Overall activity status: The transition from the velvet stage to hard horn continues, and hunters are starting to observe the first changes in attitude that suggest bucks are ready to break up bachelor groups and spread out a bit to establish their own turf.
Rub making: Hunters in all four Great Plains states are reporting the shedding of velvet. Mike DeGeus of Rochester, Minn., traveled to North Dakota for the start of that state’s bow season and saw mature bucks every evening of his weeklong hunt. Most were in velvet at the beginning of the week, but by the end of his trip more than half had shed. DeGeus saw evidence of bucks thrashing trees to polish horns, but there are no serious rubs to report yet.
Fighting: No real battles yet, but DeGeus did observe some mature bucks still in velvet starting to establish dominance and even saw a big velvet buck pushing around a smaller buck already in hard horn. “Definitely an aggressive deer that’ll do that,” DeGeus says.
Scrape making: Nothing to report.
Chasing: Not yet.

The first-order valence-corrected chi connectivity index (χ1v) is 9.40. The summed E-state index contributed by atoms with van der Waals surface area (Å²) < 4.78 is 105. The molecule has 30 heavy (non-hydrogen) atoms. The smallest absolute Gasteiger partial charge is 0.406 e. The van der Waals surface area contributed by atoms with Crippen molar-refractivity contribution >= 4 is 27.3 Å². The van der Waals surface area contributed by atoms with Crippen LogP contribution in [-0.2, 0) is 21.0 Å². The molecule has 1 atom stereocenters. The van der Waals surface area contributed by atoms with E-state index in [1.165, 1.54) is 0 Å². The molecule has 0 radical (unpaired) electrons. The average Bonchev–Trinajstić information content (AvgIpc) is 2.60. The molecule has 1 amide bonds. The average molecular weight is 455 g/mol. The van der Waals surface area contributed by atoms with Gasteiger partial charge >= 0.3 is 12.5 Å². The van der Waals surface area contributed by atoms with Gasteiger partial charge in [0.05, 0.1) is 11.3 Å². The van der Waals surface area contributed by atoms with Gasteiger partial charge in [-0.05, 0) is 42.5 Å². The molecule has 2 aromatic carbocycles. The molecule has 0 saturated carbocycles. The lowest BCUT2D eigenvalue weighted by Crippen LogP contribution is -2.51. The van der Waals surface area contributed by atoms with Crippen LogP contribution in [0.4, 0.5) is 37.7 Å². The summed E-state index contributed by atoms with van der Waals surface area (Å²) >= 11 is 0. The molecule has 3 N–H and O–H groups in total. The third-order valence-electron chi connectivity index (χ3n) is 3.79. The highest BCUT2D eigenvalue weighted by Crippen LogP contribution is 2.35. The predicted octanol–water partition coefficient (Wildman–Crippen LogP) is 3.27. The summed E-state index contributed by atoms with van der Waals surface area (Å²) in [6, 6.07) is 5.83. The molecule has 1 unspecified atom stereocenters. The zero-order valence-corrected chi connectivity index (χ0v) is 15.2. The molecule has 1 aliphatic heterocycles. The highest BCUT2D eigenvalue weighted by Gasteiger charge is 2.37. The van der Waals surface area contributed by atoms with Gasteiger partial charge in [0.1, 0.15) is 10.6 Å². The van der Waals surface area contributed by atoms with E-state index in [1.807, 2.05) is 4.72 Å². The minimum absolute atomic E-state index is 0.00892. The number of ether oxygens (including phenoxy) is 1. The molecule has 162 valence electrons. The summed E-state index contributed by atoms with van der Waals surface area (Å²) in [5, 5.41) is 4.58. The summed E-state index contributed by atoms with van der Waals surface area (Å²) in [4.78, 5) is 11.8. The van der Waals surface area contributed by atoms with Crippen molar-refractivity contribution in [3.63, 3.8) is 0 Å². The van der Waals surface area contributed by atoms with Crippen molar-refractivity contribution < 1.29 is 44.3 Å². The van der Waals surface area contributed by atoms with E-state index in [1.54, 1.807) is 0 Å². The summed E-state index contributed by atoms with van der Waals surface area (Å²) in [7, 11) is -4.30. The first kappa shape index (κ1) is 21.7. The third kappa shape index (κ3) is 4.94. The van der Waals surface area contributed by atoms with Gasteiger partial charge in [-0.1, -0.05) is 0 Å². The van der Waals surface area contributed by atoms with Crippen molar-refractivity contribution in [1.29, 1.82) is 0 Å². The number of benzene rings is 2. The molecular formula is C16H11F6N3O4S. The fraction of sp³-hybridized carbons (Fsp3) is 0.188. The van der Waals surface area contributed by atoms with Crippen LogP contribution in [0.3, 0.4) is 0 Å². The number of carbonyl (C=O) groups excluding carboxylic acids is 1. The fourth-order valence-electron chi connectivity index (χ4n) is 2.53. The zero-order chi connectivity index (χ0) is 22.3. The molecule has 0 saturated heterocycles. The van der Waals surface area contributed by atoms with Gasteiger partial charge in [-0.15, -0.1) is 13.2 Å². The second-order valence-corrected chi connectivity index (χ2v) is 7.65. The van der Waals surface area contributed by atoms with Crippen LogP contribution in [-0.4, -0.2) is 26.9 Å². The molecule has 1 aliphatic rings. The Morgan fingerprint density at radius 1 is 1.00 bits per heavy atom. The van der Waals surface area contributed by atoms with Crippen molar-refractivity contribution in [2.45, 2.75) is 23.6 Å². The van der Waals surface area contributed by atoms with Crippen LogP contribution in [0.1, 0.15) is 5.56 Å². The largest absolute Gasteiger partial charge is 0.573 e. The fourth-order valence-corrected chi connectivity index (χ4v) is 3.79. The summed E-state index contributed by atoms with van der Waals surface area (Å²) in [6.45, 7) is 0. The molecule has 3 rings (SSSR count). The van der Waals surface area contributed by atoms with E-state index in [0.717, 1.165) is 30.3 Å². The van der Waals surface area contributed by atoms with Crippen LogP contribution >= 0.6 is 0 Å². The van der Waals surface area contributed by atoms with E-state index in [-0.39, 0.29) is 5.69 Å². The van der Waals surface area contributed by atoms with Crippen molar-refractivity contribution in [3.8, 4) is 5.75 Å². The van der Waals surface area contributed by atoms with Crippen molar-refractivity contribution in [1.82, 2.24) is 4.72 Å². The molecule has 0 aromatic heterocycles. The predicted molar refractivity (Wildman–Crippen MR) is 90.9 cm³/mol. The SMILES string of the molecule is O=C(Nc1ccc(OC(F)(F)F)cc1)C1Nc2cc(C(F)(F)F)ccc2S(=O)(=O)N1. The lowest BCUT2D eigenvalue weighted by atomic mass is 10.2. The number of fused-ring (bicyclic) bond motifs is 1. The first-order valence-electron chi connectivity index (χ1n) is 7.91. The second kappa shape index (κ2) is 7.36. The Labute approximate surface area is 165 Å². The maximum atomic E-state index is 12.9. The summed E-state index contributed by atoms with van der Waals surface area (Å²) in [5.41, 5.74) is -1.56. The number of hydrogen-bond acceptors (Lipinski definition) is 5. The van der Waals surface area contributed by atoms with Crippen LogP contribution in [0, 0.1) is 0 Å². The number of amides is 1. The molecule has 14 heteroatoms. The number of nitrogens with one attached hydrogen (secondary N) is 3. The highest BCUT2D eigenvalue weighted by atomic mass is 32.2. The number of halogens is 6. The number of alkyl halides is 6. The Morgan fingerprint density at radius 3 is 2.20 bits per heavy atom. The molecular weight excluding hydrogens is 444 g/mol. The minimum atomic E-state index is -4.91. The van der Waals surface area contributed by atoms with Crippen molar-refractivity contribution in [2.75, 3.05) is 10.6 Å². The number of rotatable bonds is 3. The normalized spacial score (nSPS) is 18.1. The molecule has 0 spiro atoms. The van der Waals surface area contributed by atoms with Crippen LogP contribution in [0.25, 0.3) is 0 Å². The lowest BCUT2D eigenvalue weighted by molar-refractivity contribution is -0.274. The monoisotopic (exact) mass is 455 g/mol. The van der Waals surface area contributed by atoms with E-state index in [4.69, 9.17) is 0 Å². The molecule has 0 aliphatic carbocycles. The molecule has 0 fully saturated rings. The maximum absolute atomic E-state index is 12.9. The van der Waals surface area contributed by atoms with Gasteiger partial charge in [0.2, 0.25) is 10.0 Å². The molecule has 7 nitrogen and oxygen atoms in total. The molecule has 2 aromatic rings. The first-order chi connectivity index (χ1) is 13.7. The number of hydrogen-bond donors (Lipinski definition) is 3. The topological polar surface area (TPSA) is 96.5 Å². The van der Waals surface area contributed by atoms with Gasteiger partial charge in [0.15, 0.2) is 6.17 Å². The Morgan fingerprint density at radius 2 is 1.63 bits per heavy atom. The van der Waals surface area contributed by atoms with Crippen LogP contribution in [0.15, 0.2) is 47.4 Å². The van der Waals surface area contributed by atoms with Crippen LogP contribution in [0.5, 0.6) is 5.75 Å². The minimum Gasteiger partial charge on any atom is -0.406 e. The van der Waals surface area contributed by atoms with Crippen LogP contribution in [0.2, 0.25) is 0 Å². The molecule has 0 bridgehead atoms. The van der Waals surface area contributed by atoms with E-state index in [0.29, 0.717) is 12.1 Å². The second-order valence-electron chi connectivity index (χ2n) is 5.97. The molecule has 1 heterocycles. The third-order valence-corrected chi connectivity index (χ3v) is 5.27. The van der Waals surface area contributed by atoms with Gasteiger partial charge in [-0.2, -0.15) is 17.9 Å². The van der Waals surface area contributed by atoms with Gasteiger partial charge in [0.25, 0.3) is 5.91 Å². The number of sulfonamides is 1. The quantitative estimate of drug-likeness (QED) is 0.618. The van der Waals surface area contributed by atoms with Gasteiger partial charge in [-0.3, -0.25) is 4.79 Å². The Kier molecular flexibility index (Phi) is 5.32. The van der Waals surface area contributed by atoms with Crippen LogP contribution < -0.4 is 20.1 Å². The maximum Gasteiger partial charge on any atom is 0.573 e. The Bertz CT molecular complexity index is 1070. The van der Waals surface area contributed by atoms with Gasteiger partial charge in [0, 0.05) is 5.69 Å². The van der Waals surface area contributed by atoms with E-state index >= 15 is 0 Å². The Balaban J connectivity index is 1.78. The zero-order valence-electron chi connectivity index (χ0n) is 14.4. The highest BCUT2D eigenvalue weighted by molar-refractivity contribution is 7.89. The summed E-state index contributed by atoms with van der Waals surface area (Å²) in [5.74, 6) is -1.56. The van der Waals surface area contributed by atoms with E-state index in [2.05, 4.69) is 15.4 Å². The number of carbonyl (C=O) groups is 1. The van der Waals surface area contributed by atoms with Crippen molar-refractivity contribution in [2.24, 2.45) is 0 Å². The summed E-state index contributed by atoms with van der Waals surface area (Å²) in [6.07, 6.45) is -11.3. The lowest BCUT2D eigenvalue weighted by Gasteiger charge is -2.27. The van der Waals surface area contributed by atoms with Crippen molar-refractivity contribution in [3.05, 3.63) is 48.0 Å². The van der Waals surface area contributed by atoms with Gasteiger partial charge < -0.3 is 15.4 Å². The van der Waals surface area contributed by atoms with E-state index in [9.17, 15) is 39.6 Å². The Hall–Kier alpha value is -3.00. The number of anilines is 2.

Daytime movement: Martin Kelsay of Hunter’s Headquarters (402-274-5165) in Auburn, Neb., observes that the full moon in September doesn’t seem to limit daytime movement like it does later in the fall. “I’m seeing movement during the day, and the trail cameras are proving it,” Kelsay says. “We’re getting pictures all day long.”
Estrous signs: None yet.
X Factor: A plunge of cold Canadian air should make things interesting heading into the weekend. The forecast calls for freezing temperatures in the northern Great Plains with a risk of frost farther south. That could provoke more activity from both deer and hunters. Reports suggest Nebraska bowhunters have greeted the early start to that state’s archery season with a yawn, preferring to wait for cooler weather. Looks like it’s on the way.